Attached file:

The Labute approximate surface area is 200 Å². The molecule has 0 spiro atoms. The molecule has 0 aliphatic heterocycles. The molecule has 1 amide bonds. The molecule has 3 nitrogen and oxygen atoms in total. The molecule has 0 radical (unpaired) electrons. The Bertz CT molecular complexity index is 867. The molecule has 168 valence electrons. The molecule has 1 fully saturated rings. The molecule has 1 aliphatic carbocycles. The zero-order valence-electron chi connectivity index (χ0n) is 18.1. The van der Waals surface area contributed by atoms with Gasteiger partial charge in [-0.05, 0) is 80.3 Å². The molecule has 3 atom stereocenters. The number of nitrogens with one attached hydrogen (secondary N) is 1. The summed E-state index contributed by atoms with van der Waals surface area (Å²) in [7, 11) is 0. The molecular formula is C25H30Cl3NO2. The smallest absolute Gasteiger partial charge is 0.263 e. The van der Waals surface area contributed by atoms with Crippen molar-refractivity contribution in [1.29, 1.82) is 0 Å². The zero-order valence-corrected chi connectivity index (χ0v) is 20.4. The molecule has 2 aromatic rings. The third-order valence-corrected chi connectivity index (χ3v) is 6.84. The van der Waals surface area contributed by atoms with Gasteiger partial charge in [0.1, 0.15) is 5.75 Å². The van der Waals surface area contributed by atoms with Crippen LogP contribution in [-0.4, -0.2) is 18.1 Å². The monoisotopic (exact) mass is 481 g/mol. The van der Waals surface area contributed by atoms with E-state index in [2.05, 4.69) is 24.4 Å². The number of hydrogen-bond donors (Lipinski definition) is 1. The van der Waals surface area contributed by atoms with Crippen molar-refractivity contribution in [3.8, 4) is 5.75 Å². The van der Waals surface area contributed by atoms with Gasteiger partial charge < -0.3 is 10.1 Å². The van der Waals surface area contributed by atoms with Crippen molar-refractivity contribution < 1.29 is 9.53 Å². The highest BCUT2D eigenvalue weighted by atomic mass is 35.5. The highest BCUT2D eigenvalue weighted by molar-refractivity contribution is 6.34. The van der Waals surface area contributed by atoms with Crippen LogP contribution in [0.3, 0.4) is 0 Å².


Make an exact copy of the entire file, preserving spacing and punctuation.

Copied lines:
The Labute approximate surface area is 200 Å². The molecule has 0 spiro atoms. The molecule has 0 aliphatic heterocycles. The molecule has 1 amide bonds. The molecule has 3 nitrogen and oxygen atoms in total. The molecule has 0 radical (unpaired) electrons. The Bertz CT molecular complexity index is 867. The molecule has 168 valence electrons. The molecule has 1 fully saturated rings. The molecule has 1 aliphatic carbocycles. The zero-order valence-electron chi connectivity index (χ0n) is 18.1. The van der Waals surface area contributed by atoms with Gasteiger partial charge in [-0.05, 0) is 80.3 Å². The molecule has 3 atom stereocenters. The number of nitrogens with one attached hydrogen (secondary N) is 1. The summed E-state index contributed by atoms with van der Waals surface area (Å²) in [7, 11) is 0. The molecular formula is C25H30Cl3NO2. The smallest absolute Gasteiger partial charge is 0.263 e. The van der Waals surface area contributed by atoms with Crippen molar-refractivity contribution in [1.29, 1.82) is 0 Å². The zero-order valence-corrected chi connectivity index (χ0v) is 20.4. The molecule has 2 aromatic rings. The third-order valence-corrected chi connectivity index (χ3v) is 6.84. The van der Waals surface area contributed by atoms with Gasteiger partial charge in [0.1, 0.15) is 5.75 Å². The van der Waals surface area contributed by atoms with Crippen LogP contribution in [-0.4, -0.2) is 18.1 Å². The monoisotopic (exact) mass is 481 g/mol. The van der Waals surface area contributed by atoms with E-state index in [2.05, 4.69) is 24.4 Å². The number of hydrogen-bond donors (Lipinski definition) is 1. The van der Waals surface area contributed by atoms with Crippen molar-refractivity contribution in [3.8, 4) is 5.75 Å². The van der Waals surface area contributed by atoms with Gasteiger partial charge < -0.3 is 10.1 Å². The van der Waals surface area contributed by atoms with Crippen molar-refractivity contribution < 1.29 is 9.53 Å². The highest BCUT2D eigenvalue weighted by atomic mass is 35.5. The highest BCUT2D eigenvalue weighted by molar-refractivity contribution is 6.34. The van der Waals surface area contributed by atoms with Crippen LogP contribution in [0.3, 0.4) is 0 Å².